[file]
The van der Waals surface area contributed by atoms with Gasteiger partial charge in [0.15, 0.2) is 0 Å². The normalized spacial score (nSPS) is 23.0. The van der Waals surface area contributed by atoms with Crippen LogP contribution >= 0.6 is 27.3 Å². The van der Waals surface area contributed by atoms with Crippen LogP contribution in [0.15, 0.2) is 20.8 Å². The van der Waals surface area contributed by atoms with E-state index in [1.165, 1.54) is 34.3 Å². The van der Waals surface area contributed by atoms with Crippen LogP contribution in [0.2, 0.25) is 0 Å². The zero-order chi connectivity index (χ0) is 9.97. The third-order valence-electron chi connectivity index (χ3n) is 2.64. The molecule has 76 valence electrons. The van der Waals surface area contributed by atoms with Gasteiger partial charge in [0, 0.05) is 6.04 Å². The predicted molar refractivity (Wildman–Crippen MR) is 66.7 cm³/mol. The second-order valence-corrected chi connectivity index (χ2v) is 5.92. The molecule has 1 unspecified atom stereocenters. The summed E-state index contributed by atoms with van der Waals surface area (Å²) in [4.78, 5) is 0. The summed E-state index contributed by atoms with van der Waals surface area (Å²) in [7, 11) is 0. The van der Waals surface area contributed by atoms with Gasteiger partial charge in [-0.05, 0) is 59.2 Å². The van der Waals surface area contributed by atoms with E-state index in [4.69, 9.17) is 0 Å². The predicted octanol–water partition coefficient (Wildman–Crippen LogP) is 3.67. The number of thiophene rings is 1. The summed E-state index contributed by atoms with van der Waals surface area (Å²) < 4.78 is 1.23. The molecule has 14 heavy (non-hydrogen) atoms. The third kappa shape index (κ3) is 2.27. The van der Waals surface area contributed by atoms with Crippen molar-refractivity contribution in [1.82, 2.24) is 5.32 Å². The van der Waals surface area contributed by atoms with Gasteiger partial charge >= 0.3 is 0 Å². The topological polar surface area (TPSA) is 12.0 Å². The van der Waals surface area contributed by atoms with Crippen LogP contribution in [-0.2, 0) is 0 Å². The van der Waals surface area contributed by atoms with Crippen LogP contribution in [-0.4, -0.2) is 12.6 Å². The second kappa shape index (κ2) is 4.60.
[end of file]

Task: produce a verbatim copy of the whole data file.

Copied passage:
The van der Waals surface area contributed by atoms with Gasteiger partial charge in [0.15, 0.2) is 0 Å². The normalized spacial score (nSPS) is 23.0. The van der Waals surface area contributed by atoms with Crippen LogP contribution >= 0.6 is 27.3 Å². The van der Waals surface area contributed by atoms with Crippen LogP contribution in [0.15, 0.2) is 20.8 Å². The van der Waals surface area contributed by atoms with E-state index in [1.165, 1.54) is 34.3 Å². The van der Waals surface area contributed by atoms with Crippen LogP contribution in [0.2, 0.25) is 0 Å². The zero-order chi connectivity index (χ0) is 9.97. The third-order valence-electron chi connectivity index (χ3n) is 2.64. The molecule has 76 valence electrons. The van der Waals surface area contributed by atoms with Gasteiger partial charge in [0, 0.05) is 6.04 Å². The predicted molar refractivity (Wildman–Crippen MR) is 66.7 cm³/mol. The second-order valence-corrected chi connectivity index (χ2v) is 5.92. The molecule has 1 unspecified atom stereocenters. The summed E-state index contributed by atoms with van der Waals surface area (Å²) in [4.78, 5) is 0. The summed E-state index contributed by atoms with van der Waals surface area (Å²) in [7, 11) is 0. The van der Waals surface area contributed by atoms with Gasteiger partial charge in [-0.05, 0) is 59.2 Å². The van der Waals surface area contributed by atoms with E-state index in [4.69, 9.17) is 0 Å². The predicted octanol–water partition coefficient (Wildman–Crippen LogP) is 3.67. The number of thiophene rings is 1. The summed E-state index contributed by atoms with van der Waals surface area (Å²) < 4.78 is 1.23. The molecule has 14 heavy (non-hydrogen) atoms. The third kappa shape index (κ3) is 2.27. The van der Waals surface area contributed by atoms with Crippen molar-refractivity contribution in [1.82, 2.24) is 5.32 Å². The van der Waals surface area contributed by atoms with Gasteiger partial charge >= 0.3 is 0 Å². The topological polar surface area (TPSA) is 12.0 Å². The van der Waals surface area contributed by atoms with Crippen LogP contribution in [-0.2, 0) is 0 Å². The van der Waals surface area contributed by atoms with Crippen LogP contribution in [-0.4, -0.2) is 12.6 Å². The second kappa shape index (κ2) is 4.60.